Boys and girls, gather ’round, because you seldom see such a perfect illustration of everything that is wrong with the South Carolina Legislature.
Did you see this?
State lawmakers said Wednesday that they think the Jasper County town of Ridgeland has broken state law by using automated cameras to issue more than 8,000 tickets to speeders on Interstate 95 since August.
A state Senate subcommittee gave its approval to a bill to ban the cameras, technology that town officials say has cut down on highway deaths and reduced the risk to police officers. But senators argued the cameras could violate the rights of drivers.
The hearing was at times tense, with lawmakers raising their voices in disagreement as Ridgeland Mayor Gary Hodges defended his town’s use of the cameras.
In that one thing — lawmakers’ rush to stop this local government from doing something perfectly sensible (local governments doing sensible things just absolutely sets SC lawmakers’ teeth on edge; it’s like fingernails scraping on a blackboard to them) — you see the following fundamental dysfunctions on display:
- Their penchant for advancing ideology over all, especially when it trumps common sense.
- Their preference for spending time and energy on these obsessions rather than on anything having to do with the betterment of our state.
- Their utter hypocrisy — seeing as how this is just the kind of money-saving efficiency in governmental function that they say they value.
- Their allergy to anything that might actually reduce shortfalls in state revenue, especially if it would do so painlessly and without hurting our economy. (Look how long it took them to pass that halfway measure of a cigarette-tax increase.)
- Their utter hatred of local governments, especially when they take the initiative to better serve their communities. If the State House were on fire, lawmakers would refuse to evacuate if it meant missing a chance to take action to further oppress and frustrate local governments. They see it as their highest purpose, apparently.
Oh, but you’ll say, they were standing up for “freedom.” Really? The freedom to do what, precisely? Speed on the highway? (And note, this system doesn’t do anything unless they’re going at least 81 mph.) This invocation of freedom is even less persuasive than when they kept rejecting a seatbelt law because of our God-given right to fly through a windshield. One could almost make an argument for that, but there is no way anyone can mount a credible argument that we have a right to break speeding laws.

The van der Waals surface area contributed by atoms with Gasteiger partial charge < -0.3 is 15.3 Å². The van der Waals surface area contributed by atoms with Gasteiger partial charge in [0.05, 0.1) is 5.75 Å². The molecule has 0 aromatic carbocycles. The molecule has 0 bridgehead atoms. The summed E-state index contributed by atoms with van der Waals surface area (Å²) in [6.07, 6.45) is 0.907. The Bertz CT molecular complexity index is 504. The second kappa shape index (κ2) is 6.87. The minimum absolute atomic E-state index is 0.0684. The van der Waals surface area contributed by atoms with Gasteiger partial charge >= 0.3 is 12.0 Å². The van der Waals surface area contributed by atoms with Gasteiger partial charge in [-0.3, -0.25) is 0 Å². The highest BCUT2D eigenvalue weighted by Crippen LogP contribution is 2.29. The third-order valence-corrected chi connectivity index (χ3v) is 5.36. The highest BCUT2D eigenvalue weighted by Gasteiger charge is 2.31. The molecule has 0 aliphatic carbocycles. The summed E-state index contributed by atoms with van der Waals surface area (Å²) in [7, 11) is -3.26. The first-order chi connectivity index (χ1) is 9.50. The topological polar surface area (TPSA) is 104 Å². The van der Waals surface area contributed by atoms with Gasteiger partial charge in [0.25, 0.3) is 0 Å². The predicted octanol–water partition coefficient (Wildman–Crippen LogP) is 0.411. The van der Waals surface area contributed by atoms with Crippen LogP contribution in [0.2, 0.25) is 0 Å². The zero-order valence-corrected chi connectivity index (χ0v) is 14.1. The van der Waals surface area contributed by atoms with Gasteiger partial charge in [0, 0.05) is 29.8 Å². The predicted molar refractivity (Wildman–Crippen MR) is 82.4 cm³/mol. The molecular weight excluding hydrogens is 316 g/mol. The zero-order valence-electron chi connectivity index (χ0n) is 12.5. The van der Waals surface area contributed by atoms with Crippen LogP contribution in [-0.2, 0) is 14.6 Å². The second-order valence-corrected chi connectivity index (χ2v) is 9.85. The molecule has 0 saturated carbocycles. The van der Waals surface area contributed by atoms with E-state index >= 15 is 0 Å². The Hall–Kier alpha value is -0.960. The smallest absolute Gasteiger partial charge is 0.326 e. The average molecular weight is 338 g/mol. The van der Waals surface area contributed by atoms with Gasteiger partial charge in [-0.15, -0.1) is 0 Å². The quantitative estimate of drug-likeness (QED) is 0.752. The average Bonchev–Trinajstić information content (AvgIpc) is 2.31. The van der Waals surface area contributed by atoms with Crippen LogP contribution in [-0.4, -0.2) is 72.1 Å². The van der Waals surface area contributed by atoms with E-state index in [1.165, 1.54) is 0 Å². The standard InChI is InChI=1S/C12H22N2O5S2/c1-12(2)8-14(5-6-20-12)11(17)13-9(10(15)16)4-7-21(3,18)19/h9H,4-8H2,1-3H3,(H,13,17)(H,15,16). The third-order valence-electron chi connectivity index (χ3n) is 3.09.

I did appreciate that they made an effort to mount a justification. And maybe there were others that didn’t make it into this story. But this one did make it: “Those ticketed may not have a chance to gather evidence — GPS data showing their speed, for instance — to defend themselves if they do not learn of the ticket until it arrives in the mail.” That sounds very… lawyerly. Which is familiar. We often see lawmakers carrying water for those who defend folks who break the law (which in some cases means they are carrying water for themselves.
There was also mention of the “problem” that “tickets are issued only if a speeding vehicle is registered to one owner,” which “exempts commercial, state and fleet vehicles from enforcement.” Perhaps there was more to it than that. I hope so, because that is NOT an objection to this method. I don’t see what stops the cop from stopping the commercial vehicles the old-fashioned way. And yes, there’s a cop present. This camera deal just enables him to enforce the law without the wasteful (and often dangerous) ritual of physically chasing the speeder down.
Yes, I know about how some of y’all object to CCTV and the like. But I ask you, exactly what do you think is private, what do you think is outside the legitimate public interest, about driving down the public highway in a hurtling piece of machinery? It’s hard to imagine a more public activity or venue, or one less entitled to privacy protection — even if you do believe in the unlikely SCOTUS proposition that there is a “right to privacy” in the Constitution? This isn’t a camera in your bathroom, folks. It’s on the road — a place where, if you’re doing something you don’t want others to see, you’re definitely in the wrong place.
Now, personally, I can think of an objection to this system that makes some sense: If the speeder is unaware that he’s being caught, he’s unlikely to slow down. At least, that day. So some of the deterrent effect of enforcement is undermined. But I didn’t see that reason cited in the coverage. Maybe they made that argument. If they didn’t make that one, or one equally relevant, then this was exactly what I thought it was when I read about it this morning: Another example of the S.C. Legislature’s cultural aversion to common sense and good government.